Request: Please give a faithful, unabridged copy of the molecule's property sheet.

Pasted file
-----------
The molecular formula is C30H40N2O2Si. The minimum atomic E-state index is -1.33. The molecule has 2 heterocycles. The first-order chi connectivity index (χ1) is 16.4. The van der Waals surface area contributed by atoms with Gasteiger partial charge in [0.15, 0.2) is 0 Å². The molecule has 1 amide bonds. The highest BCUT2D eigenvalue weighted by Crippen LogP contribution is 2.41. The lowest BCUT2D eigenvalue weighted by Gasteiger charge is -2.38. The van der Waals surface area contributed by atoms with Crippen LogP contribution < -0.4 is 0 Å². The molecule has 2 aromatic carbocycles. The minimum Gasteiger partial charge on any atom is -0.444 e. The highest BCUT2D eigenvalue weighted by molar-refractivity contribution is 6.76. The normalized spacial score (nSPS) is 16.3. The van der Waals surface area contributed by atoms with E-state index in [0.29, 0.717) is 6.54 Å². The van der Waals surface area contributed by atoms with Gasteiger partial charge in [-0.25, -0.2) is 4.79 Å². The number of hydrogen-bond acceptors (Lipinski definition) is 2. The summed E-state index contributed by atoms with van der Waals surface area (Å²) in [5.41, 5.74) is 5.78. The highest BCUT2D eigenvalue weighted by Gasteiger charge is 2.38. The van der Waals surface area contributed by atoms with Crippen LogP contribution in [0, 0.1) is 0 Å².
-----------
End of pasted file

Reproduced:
The molecular formula is C30H40N2O2Si. The minimum atomic E-state index is -1.33. The molecule has 2 heterocycles. The first-order chi connectivity index (χ1) is 16.4. The van der Waals surface area contributed by atoms with Gasteiger partial charge in [0.15, 0.2) is 0 Å². The molecule has 1 amide bonds. The highest BCUT2D eigenvalue weighted by Crippen LogP contribution is 2.41. The lowest BCUT2D eigenvalue weighted by Gasteiger charge is -2.38. The van der Waals surface area contributed by atoms with Crippen LogP contribution < -0.4 is 0 Å². The molecule has 2 aromatic carbocycles. The minimum Gasteiger partial charge on any atom is -0.444 e. The highest BCUT2D eigenvalue weighted by molar-refractivity contribution is 6.76. The normalized spacial score (nSPS) is 16.3. The van der Waals surface area contributed by atoms with E-state index in [0.29, 0.717) is 6.54 Å². The van der Waals surface area contributed by atoms with Gasteiger partial charge in [-0.25, -0.2) is 4.79 Å². The number of hydrogen-bond acceptors (Lipinski definition) is 2. The summed E-state index contributed by atoms with van der Waals surface area (Å²) in [5.41, 5.74) is 5.78. The highest BCUT2D eigenvalue weighted by Gasteiger charge is 2.38. The van der Waals surface area contributed by atoms with Crippen LogP contribution in [0, 0.1) is 0 Å².